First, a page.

When you read a description of Kingsman: The Secret Service – A spy organization recruits an unrefined, but promising street kid into the agency’s ultra-competitive training program just as a global threat emerges from a twisted tech genius – it would be easy to dismiss because that summary is so played out & stale. With that being said, I can safely say that Kingsman just reinvented the super spy genre. As a major James Bond film fan, I was interested to see what kind of new spin this movie put on the old spy movie brand because it appeared to also be attempting to be a comedy. Just as with every movie, I went in with an open mind as I always do and to be honest, it didn’t matter. Kingsman: The Secret Service delivered on every level.
From the very beginning of the film, we get a couple pretty generic British spy film anecdote of a well-dressed man with clever one-liners armed with only a pistol & an easy smile who completely obliterates a room full of bad guys. Right when you feel the film is going to continue down this familiar path of the British spy film playbook, Kingsman immediately deviates toward the road less traveled and gives you a glimpse of what you’re in for the next hour and a half.
The two main characters in Kingsman are Harry Hart, played by Oscar winner Colin Firth, and Gary ‘Eggsy’ Unwin, played by newcomer Taron Egerton were each home runs in their performances. Firth played the veteran Kingsman Harry Hart, whose code name is Galahad, who was a little rogue in how he felt the spy group MI6 should be recruiting from all aspects of the society not just from universities and ‘upper crust’ families. The entire movie Firth played his character so well that you felt at some point in his life he auditioned for the James Bond character but was passed over and never forgot. Egerton was perfect for the role of Eggsy, a lower class kid who had aspirations of greater things when he was younger but had to make career decisions based on his family situation, so right off the bat you feel bad for the kid for giving up on his dreams to take care of his mom, little brother and deadbeat step dad.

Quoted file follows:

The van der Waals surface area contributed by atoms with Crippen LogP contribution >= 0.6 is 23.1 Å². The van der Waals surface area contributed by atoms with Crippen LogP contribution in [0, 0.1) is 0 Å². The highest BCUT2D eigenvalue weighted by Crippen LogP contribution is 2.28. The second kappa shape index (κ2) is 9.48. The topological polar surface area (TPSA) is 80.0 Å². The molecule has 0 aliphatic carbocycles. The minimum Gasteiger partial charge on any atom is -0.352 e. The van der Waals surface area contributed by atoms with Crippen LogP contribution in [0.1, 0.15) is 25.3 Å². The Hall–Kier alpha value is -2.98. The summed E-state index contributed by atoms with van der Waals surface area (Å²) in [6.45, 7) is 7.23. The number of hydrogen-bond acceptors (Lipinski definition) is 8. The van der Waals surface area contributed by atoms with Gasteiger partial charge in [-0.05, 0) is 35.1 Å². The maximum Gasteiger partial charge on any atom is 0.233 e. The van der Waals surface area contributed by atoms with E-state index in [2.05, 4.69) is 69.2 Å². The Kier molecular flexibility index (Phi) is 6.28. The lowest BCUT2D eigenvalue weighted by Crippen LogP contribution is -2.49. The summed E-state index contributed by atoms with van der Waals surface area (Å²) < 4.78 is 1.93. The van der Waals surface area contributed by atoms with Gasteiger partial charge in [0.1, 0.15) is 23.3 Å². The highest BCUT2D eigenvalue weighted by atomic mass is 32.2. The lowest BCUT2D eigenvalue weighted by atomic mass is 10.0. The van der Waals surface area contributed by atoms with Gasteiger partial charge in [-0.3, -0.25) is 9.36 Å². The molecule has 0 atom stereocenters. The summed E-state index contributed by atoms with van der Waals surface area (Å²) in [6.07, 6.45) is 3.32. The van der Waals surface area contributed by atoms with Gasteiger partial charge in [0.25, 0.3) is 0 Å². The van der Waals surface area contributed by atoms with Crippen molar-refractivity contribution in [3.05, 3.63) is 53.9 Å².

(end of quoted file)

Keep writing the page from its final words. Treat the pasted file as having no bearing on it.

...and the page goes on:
Kingsman director Matthew Vaughn, who’s last action film was the super entertaining and successful X-Men: First Class, did an incredible job with Kingsman. The story moved along at a perfect pace of not too fast but slow enough to not feel like you’re being ushered through the story. Samuel L. Jackson who played villain, Richmond Valentine, was perfect for the role as it was a Bond type villain role but also did the opposite of the typical villain in most action movies. I’ll just leave that part alone so you will be as surprised as I was throughout the movie.
Kingsman: The Secret Service is the total package and was one of the most fun experiences I’ve had in the theater in quite a while. All of the major action movies over the last five or six years have all had very dark themes to them and Kingsman just turns, adjusts its cuffs and winks to them as only a British MI6 agent in a well-tailored suit can (and there are some seriously gorgeous suits in this film) because it is light-hearted and fun. If you want to see a movie that has unbelievable action scenes, laugh out loud comedy, a fun story, great acting and some seriously witty cameos; Kingsman is for you. Kingsman has Wachowski Brothers-type action, is James Bond cool, is Coen Brothers smart and has Todd Phillips comedy.
Just remember before you buy your ticket that Kingsman: The Secret Service is a true R-rated movie with R-rated comedy and R-rated action. Which as an avid movie-goer, I can totally appreciate because a lot of the new action movies are very watered down and pointless. I can only hope that this film spawns a few sequels because Kingsman was really fun to watch.